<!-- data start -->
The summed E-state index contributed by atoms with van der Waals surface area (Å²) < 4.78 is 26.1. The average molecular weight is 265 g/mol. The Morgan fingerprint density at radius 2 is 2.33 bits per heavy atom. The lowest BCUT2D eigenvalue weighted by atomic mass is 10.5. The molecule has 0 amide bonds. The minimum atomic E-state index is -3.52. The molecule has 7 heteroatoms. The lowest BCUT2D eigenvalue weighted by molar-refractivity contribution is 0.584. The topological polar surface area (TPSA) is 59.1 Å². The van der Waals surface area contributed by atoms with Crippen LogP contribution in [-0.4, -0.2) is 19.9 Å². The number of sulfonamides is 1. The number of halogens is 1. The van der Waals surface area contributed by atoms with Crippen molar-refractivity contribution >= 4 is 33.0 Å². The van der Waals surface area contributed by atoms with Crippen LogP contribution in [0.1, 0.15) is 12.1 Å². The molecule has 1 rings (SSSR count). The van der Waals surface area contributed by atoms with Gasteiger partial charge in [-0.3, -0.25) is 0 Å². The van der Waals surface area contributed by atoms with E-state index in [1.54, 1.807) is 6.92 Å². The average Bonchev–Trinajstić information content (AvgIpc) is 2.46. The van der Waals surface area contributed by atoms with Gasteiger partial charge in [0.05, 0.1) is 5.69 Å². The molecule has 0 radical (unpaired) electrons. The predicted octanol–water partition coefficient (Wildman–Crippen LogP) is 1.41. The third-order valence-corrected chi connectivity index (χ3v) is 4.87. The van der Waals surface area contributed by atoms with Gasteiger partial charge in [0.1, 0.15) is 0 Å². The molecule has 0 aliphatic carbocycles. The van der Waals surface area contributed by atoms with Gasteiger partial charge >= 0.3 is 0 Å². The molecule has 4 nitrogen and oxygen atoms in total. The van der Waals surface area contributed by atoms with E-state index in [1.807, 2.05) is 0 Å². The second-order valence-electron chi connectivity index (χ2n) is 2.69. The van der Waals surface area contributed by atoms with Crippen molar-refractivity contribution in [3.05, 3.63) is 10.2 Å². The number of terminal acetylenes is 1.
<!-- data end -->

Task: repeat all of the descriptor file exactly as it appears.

The summed E-state index contributed by atoms with van der Waals surface area (Å²) < 4.78 is 26.1. The average molecular weight is 265 g/mol. The Morgan fingerprint density at radius 2 is 2.33 bits per heavy atom. The lowest BCUT2D eigenvalue weighted by atomic mass is 10.5. The molecule has 0 amide bonds. The minimum atomic E-state index is -3.52. The molecule has 7 heteroatoms. The lowest BCUT2D eigenvalue weighted by molar-refractivity contribution is 0.584. The topological polar surface area (TPSA) is 59.1 Å². The van der Waals surface area contributed by atoms with Crippen LogP contribution in [-0.4, -0.2) is 19.9 Å². The number of sulfonamides is 1. The number of halogens is 1. The van der Waals surface area contributed by atoms with Crippen molar-refractivity contribution >= 4 is 33.0 Å². The van der Waals surface area contributed by atoms with Crippen LogP contribution in [0.1, 0.15) is 12.1 Å². The molecule has 1 rings (SSSR count). The van der Waals surface area contributed by atoms with Gasteiger partial charge in [-0.3, -0.25) is 0 Å². The van der Waals surface area contributed by atoms with E-state index in [1.54, 1.807) is 6.92 Å². The average Bonchev–Trinajstić information content (AvgIpc) is 2.46. The van der Waals surface area contributed by atoms with Gasteiger partial charge in [0.05, 0.1) is 5.69 Å². The molecule has 0 radical (unpaired) electrons. The predicted octanol–water partition coefficient (Wildman–Crippen LogP) is 1.41. The third-order valence-corrected chi connectivity index (χ3v) is 4.87. The van der Waals surface area contributed by atoms with Gasteiger partial charge in [0.1, 0.15) is 0 Å². The molecule has 0 aliphatic carbocycles. The van der Waals surface area contributed by atoms with Gasteiger partial charge >= 0.3 is 0 Å². The molecule has 4 nitrogen and oxygen atoms in total. The van der Waals surface area contributed by atoms with E-state index in [1.807, 2.05) is 0 Å². The second-order valence-electron chi connectivity index (χ2n) is 2.69. The van der Waals surface area contributed by atoms with Crippen molar-refractivity contribution in [3.05, 3.63) is 10.2 Å². The number of terminal acetylenes is 1.